Posted on January 7, 2015

We have been touched by asbestos in individual ways, yet we are joined together by a bond of community. As a testament to the strength of our global family, the Asbestos Disease Awareness Organization (ADAO) is highlighting the courageous stories of our members with the “Share Your Story” feature on our website.

This week, we would like to honor the story of Janet, as shared by her son, Marcus, who is a part of our ADAO family.

We encourage you to submit your personal stories by clicking here and following the simple instructions on the page. In sharing, comes healing. Remember, you are not alone.

“What Ate My Mum? And Will it Eat Me?” – Janet’s Storywhat ate my mum

Name: Janet

Location: Australia

Date of Birth: JUNE 1937

Date of Diagnosis: APRIL 2006

Diagnosis: Mesothelioma

How has asbestos changed your life?

I got the call, Mum had been diagnosed with cancer and she didn’t have long to live. The first stage of grief kicked in, denial; this isn’t possible. Mum was the healthiest 69 yo that had a convincing goal to live to 100. My Mum was diagnosed with Mesothelioma. It took me awhile just to pronounce it.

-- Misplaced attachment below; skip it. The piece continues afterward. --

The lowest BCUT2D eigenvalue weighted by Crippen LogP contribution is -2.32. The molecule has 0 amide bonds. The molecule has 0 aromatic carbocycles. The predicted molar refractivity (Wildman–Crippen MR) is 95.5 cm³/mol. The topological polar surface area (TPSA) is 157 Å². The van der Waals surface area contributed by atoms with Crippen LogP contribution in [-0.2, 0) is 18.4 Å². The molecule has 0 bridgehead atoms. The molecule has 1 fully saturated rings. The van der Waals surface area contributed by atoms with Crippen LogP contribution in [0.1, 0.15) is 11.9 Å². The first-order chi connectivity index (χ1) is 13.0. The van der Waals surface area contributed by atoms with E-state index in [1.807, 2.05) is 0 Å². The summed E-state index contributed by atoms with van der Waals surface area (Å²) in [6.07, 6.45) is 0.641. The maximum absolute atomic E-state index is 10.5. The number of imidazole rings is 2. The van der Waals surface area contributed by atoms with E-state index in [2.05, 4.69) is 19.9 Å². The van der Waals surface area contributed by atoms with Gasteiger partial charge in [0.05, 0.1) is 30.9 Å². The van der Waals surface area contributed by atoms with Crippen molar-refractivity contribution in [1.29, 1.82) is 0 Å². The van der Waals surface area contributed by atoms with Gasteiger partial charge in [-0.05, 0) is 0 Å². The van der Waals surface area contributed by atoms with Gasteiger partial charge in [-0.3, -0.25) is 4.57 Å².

I went through Kubler-Ross’ five stages of grief quickly and was content with accepting my mother’s inevitable death. Strange, since my whole family were in the health care industry, except for me, a ski bum that made a television show all about skiing. I was the main carer for my Mum in the last week of her life, and she too had assumed her fate. In hindsight I’m annoyed with myself for being so accepting of Mum’s death. We were a family of believers, anything was possible, yet we sat around philosophising the celebration of life at death.

We were all there in the house when Mum drew her last breath, Dad, my 2 older sisters and me. We spent the week grieving together trying to figure out why? It was cathartic to spend the week together.

The question “why?” plagued me for years. Mum along with all of us were exposed to asbestos during the renovations of our family home. Why did Mum die and not the rest of us? If not all people die that are exposed to a carcinogen, then what is the other factor or factors that lead to their demise.

This set me on a path of making a documentary titled, “What ate my Mum? And will it eat me?” My documentary is not a witch hunt or a miracle cure, but it’s a story any person who has lost someone to cancer will relate to.

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